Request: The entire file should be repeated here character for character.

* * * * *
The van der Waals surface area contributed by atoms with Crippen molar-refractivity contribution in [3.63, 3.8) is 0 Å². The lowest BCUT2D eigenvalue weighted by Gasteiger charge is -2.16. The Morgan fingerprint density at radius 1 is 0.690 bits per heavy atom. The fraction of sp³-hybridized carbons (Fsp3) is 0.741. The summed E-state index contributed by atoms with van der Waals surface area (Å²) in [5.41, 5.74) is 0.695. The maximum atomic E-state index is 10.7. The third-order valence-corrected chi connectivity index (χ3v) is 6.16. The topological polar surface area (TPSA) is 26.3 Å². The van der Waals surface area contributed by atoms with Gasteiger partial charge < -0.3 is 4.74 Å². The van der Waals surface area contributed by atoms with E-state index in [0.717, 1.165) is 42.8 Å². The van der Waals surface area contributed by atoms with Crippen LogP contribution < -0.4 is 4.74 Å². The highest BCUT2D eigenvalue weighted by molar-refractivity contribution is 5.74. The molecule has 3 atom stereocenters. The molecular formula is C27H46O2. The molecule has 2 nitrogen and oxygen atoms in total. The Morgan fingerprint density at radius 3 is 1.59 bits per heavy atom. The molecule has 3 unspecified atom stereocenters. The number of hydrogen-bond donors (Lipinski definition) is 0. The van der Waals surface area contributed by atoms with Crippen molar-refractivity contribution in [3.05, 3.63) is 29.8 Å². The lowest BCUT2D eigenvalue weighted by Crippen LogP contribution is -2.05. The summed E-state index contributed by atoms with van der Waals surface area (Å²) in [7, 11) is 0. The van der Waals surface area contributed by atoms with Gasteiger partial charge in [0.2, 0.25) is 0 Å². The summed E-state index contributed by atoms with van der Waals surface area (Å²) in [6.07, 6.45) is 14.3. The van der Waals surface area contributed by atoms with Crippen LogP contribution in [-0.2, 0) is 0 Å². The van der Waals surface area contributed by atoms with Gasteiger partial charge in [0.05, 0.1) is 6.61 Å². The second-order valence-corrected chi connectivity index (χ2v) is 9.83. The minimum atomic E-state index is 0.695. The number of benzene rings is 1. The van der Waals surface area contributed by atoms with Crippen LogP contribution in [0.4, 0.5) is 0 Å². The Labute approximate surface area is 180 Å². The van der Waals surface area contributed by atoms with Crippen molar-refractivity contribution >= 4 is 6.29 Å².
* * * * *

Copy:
The van der Waals surface area contributed by atoms with Crippen molar-refractivity contribution in [3.63, 3.8) is 0 Å². The lowest BCUT2D eigenvalue weighted by Gasteiger charge is -2.16. The Morgan fingerprint density at radius 1 is 0.690 bits per heavy atom. The fraction of sp³-hybridized carbons (Fsp3) is 0.741. The summed E-state index contributed by atoms with van der Waals surface area (Å²) in [5.41, 5.74) is 0.695. The maximum atomic E-state index is 10.7. The third-order valence-corrected chi connectivity index (χ3v) is 6.16. The topological polar surface area (TPSA) is 26.3 Å². The van der Waals surface area contributed by atoms with Gasteiger partial charge < -0.3 is 4.74 Å². The van der Waals surface area contributed by atoms with E-state index in [0.717, 1.165) is 42.8 Å². The van der Waals surface area contributed by atoms with Crippen LogP contribution < -0.4 is 4.74 Å². The highest BCUT2D eigenvalue weighted by molar-refractivity contribution is 5.74. The molecule has 3 atom stereocenters. The molecular formula is C27H46O2. The molecule has 2 nitrogen and oxygen atoms in total. The Morgan fingerprint density at radius 3 is 1.59 bits per heavy atom. The molecule has 3 unspecified atom stereocenters. The number of hydrogen-bond donors (Lipinski definition) is 0. The van der Waals surface area contributed by atoms with Crippen molar-refractivity contribution in [3.05, 3.63) is 29.8 Å². The lowest BCUT2D eigenvalue weighted by Crippen LogP contribution is -2.05. The summed E-state index contributed by atoms with van der Waals surface area (Å²) in [7, 11) is 0. The van der Waals surface area contributed by atoms with Gasteiger partial charge in [0.2, 0.25) is 0 Å². The summed E-state index contributed by atoms with van der Waals surface area (Å²) in [6.07, 6.45) is 14.3. The van der Waals surface area contributed by atoms with Crippen LogP contribution in [-0.2, 0) is 0 Å². The van der Waals surface area contributed by atoms with Gasteiger partial charge in [0.05, 0.1) is 6.61 Å². The second-order valence-corrected chi connectivity index (χ2v) is 9.83. The minimum atomic E-state index is 0.695. The number of benzene rings is 1. The van der Waals surface area contributed by atoms with Crippen LogP contribution in [0.4, 0.5) is 0 Å². The Labute approximate surface area is 180 Å². The van der Waals surface area contributed by atoms with Crippen molar-refractivity contribution >= 4 is 6.29 Å².